Radio Clyde legend Tiger Tim Stevens is to try a pioneering technique developed by an Italian doctor.

And Tim believes it represents new hope for the 10,000 Scots who suffer from MS.

Tim, 57, has been living with multiple sclerosis for 20 years, a condition which has confined him to a wheelchair and caused his energy levels to collapse.

But he believes there is fresh hope for the 10,000 Scots who suffer from MS. An Italian doctor claims to have come up with a revolutionary new theory for the research and diagnosis of the disease.

“He has turned around the whole theory on how MS develops,” says Tim.

“As a result, I’m now looking to embark upon a new treatment that I believe could produce some fantastic results.”

Dr Paolo Zamboni, a professor of medicine at the University of Ferrara in Italy, believes that MS is not, as widely believed, an autoimmune condition, but a vascular disease.

The vascular surgeon began investigating the illness back in 1995 when his wife revealed symptoms of MS and he found repeated references, dating back a

century, to excess iron as a possible cause of the debilitating condition.

Using ultrasound to examine the blood vessels leading in and out of the brain, Dr. Zamboni discovered that in more than 90% of people with MS, including his wife, the veins draining blood from the brain were malformed or blocked.

His conclusion is that excess iron damages the vessels, allowing the heavy metal, along with other unwelcome cells, to cross the crucial brain-blood barrier which keeps blood and cerebrospinal fluid separate.

In MS, immune cells cross the blood-brain barrier, where they destroy myelin, a crucial sheathing on nerves which control body function.

“I’m so excited,” says Tim, who lives in Hogganfield. “This news seems to have come out of nowhere. But it all seems to make sense.”

Dr Zamboni believes that if the jugular and azygos veins, which take blood away from the brain, are cleared then the symptoms of MS can be reduced.

Tim’s immediate plan is to have an ultrasound scan, which will reveal if his veins are indeed blocked by iron deposits.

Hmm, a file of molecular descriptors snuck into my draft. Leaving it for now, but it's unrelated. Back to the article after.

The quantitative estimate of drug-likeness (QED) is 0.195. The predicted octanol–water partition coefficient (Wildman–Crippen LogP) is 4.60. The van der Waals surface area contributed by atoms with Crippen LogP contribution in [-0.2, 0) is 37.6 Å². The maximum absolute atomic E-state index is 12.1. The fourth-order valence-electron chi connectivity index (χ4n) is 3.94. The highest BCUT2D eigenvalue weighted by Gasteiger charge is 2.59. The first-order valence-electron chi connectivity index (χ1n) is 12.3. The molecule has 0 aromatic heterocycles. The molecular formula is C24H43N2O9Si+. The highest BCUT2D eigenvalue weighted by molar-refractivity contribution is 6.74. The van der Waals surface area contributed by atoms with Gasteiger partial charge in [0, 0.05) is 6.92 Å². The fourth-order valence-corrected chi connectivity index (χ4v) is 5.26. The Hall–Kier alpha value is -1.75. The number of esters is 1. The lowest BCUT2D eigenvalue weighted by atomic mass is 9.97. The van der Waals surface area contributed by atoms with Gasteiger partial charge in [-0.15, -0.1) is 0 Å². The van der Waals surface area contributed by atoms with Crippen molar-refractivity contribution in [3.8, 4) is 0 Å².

“If this is the case I will undergo a simple operation to unclog the veins and get blood flowing normally again.

It’s a procedure similar to angioplasty, in which a catheter is threaded into the groin and up into the arteries, where a tiny balloon is inflated to clear the blockages.”

Dr Zamboni’s wife, who had the surgery three years ago, has not had an attack since.

Small scale studies in Italy have had dramatic results. In a group of 65 patients with relapsing-remitting MS (the most common form) who underwent surgery, the number of active lesions in the brain fell sharply, to 12% from 50%; and in the two years after surgery, 73% of patients had no symptoms.

Sceptics however warn the evidence is too scant and speculative to start rewriting medical textbooks. They say that MS sufferers should not rush off to get the surgery – nicknamed the “liberation procedure” – until more research is done.

But Tim reckons there is no point in wasting time.

“Life is too short,” he says, poignantly. “And for so many people with MS their quality of life is reduced. I’m not about to wait around for a few years while this theory is tested and tested, only to prove it correct.

“I want to take action now.”

Tim’s wife Caroline is a dietician who has also spent years researching the possible causes and treatments for MS.

“I’ve looked at all the usual probables for reasons why MS develops, whether it’s a viral problem or dietary. I’ve looked at the chemicals in Tim’s blood. We’ve tried every natural remedy imaginable. But amazingly, no-one has thought to consider a build up of iron. It all seems to make sense.

“And while we know there is a higher incidence of MS in Scotland and Canada than anywhere else in the world, this could be explained because of a genetic predisposition to iron retention.”

Caroline added: “It will be incredible to discover if the iron deposits are the cause of Tim’s MS.

But Tim is still concerned as there is a worry that this new treatment may not help people with his form of MS, which is primary progressive rather than the relapsing-remitting which Dr Zamboni’s wife had.

“We will have to go through the tests and find out,” he says with a shrug.

Tim, who still broadcasts on Clyde2 on Saturdays at 6pm, adds: “Because I’ve had MS for so long, it’s reckoned that I won’t be able to leave the wheelchair after getting this treatment. But it may help give me more energy, stop the lethargy.

“But just as importantly, it can point the way to recovery for lots of young people who are now being diagnosed with MS.

“There may be hope just around the corner.”

I’m now looking to embark upon a new treatment that I believe could produce some fantastic results